Opinion: Can you separate the artist from their art? Should you?
The Answer-Man has returned to his desk after a bout of serious illness. Thought I would answer a philosophical question today rather than a purely comic question, though there is a bit of overlap if you know the controversial artist, Frank Cho.
I am not here to judge (okay, I am but I won’t be judging, today) merely presenting a perspective on a subject people still have trouble with. To support or to not support an artist who has controversial views, habits, statements or predispositions. Should we support artists whose viewpoints do not reflect our own?
Let’s say, You are a person who collects art, whether it be fine art, comic art, or something in between. You have been buying a particular artist’s work for years. You discover the artist you are fond of has a hidden history of misogyny. Okay, maybe it’s not so hidden but you haven’t known anything about it until just now.
What are your obligations as a purchaser of said art, now that you know this?
What if they are a reprehensible individual who says racist things in public? See: Orson Scott Card.
Are you obligated to support them? Should you?
Yes, I called him out because he has said things which made me, super-accepting me consider never buying another work of his ever again as long as he is alive to profit from it. That’s saying something. Back to the questions….
What if an artist is a murderer, but their work is beautiful in a way you can barely describe…should you buy their art? Presumably they are doing art from behind bars…
Is there an ethical obligation to shun, avoid, or even harm artists (economically) when they prove to be anything less than sterling citizens?
Artists are rarely perfect.
Take a few art history classes and you will find most artists are a mixture of the divine and the infernal making them exquisitely, mortally, flawed.
Let’s take one of the greatest artists to have ever lived, Leonardo di Vinci for example: Leonardo narrowly beat a sodomy rap — possibly involving one of his male models levied against him by Florentine officials. Though homosexuality was not technically a crime, such a sexual assault, difficult though it would be to prove was punishable by death. (Wikipedia)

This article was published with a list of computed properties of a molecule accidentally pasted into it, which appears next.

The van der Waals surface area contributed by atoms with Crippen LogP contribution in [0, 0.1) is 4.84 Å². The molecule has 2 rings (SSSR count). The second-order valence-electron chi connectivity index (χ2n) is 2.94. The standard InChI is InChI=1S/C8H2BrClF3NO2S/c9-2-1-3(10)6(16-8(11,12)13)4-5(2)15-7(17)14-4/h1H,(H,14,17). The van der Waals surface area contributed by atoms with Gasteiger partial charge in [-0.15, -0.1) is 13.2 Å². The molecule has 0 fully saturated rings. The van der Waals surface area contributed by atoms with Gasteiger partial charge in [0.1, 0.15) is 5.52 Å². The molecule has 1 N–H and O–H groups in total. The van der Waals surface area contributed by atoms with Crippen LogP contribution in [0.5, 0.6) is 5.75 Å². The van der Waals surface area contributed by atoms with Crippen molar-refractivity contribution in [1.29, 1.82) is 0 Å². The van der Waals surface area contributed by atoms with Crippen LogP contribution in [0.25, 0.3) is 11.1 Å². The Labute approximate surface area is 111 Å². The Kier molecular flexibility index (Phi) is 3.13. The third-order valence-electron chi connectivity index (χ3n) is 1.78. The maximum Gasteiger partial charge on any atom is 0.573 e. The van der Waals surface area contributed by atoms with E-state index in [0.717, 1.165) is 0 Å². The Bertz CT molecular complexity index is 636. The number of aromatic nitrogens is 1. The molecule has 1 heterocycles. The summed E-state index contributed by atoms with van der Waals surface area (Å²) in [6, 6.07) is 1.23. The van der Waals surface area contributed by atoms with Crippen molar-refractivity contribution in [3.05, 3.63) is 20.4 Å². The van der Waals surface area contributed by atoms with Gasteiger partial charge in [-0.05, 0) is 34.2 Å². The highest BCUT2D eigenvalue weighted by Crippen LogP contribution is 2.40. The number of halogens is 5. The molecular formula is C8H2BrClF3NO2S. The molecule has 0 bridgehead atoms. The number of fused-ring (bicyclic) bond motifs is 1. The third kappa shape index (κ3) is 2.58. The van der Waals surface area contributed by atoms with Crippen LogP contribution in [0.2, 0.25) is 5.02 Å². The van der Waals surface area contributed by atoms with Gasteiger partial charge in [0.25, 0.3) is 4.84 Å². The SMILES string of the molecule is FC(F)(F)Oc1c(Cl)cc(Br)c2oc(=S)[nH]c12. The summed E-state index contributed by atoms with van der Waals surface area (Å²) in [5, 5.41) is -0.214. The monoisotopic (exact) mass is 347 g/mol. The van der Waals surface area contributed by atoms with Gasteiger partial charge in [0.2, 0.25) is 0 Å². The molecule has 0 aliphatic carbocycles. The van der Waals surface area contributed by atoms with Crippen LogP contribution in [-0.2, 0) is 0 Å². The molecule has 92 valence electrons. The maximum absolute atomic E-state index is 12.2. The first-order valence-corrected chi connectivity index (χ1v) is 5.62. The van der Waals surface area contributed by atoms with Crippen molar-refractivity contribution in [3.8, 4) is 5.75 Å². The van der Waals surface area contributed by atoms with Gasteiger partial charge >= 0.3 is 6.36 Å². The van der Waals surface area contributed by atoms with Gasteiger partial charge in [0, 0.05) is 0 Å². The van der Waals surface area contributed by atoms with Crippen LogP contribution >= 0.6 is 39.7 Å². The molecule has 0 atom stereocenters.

The question you mean to ask is: Should you separate the artist from their art? Should I support an artist who is or has done things I personally disagree with?
This question is a matter of personal relativism; an issue of how you feel about an artist, his views, her behaviors, her belief systems and how much or little they affect how you see their artwork. Over the centuries, Leo tends to get a pass because of the volume of his work, its vision, its scope, its incredible forward-thinking yet inexplicable inventiveness. When historians write about him, some mention his habits, some do not. Given what we know about him, on any given day, we accept he was a mortal man with mortal failings and admire his work, anyway.
It is easy to say an artist is a monster because of Event X, where they show their ass, act out, say terrible things, do terrible things and as such you feel you can never support their work or even look at their work the same way, no matter how it made you feel before.
But for someone else, that art may transport them, transform them, elevate them to a place they may not have been able to get to on their own. We can never know what an artist may inspire with their works.
We never know who may make a decision, a discovery, a creation which changes all of our lives which may come from a man who lives under his house cursing every person who has ever lived, can barely be seen in public without fear and loathing but his touch of the divine, his art, may make us all better despite his internal affliction.
So you have to decide how YOU feel and let each person come to their own conclusion about said artist and said art.
Will I be raw if I discover my favorite science fiction author is an avowed racist? Yes. I came to learn when I read deeper into many of my favorites, they were less than ideal specimens of Humanity and often were racist and misogynistic in the extreme.
But I cannot take away from the fact their creations (free from their particular rantings or even DESPITE those rantings) gave me something I did not have before I read their work.
I have come to accept there are no perfect beings made flesh.
And that for every person who is good or bad, they have both the Yin and their Yang and sometimes a bad person may still make the world a better place with their tiniest bit of good, in the right moment, in the right space, especially if their ART is a transformative one.
I endeavor to be an artist who lives the kind of life that can serve as an example to others, but I know there are plenty of artists where it is their pain, their fear, or their internal angst which drives them to create. Whose internal suffering informs the majesty they create, whose rage at what they believe is inequity creates viewpoints and vistas worth seeing.
Your mileage, of course, may vary. That is the beauty of being Human. The power to choose how we feel about what we see taking place before us.
The power of judgement is yours. Use it wisely.
It’s good to be back. Next week, we’ll tackle something harder. Stay frosty.
Thaddeus Howze is a writer, essayist, author and professional storyteller for mysterious beings who exist in non-Euclidean realms beyond our understanding. You can follow him on Twitter or support his writings on Patreon. (Yes, supporting through Patreon gives him more time to create good stuff like this.) One of the best ways to show you care is to share this story.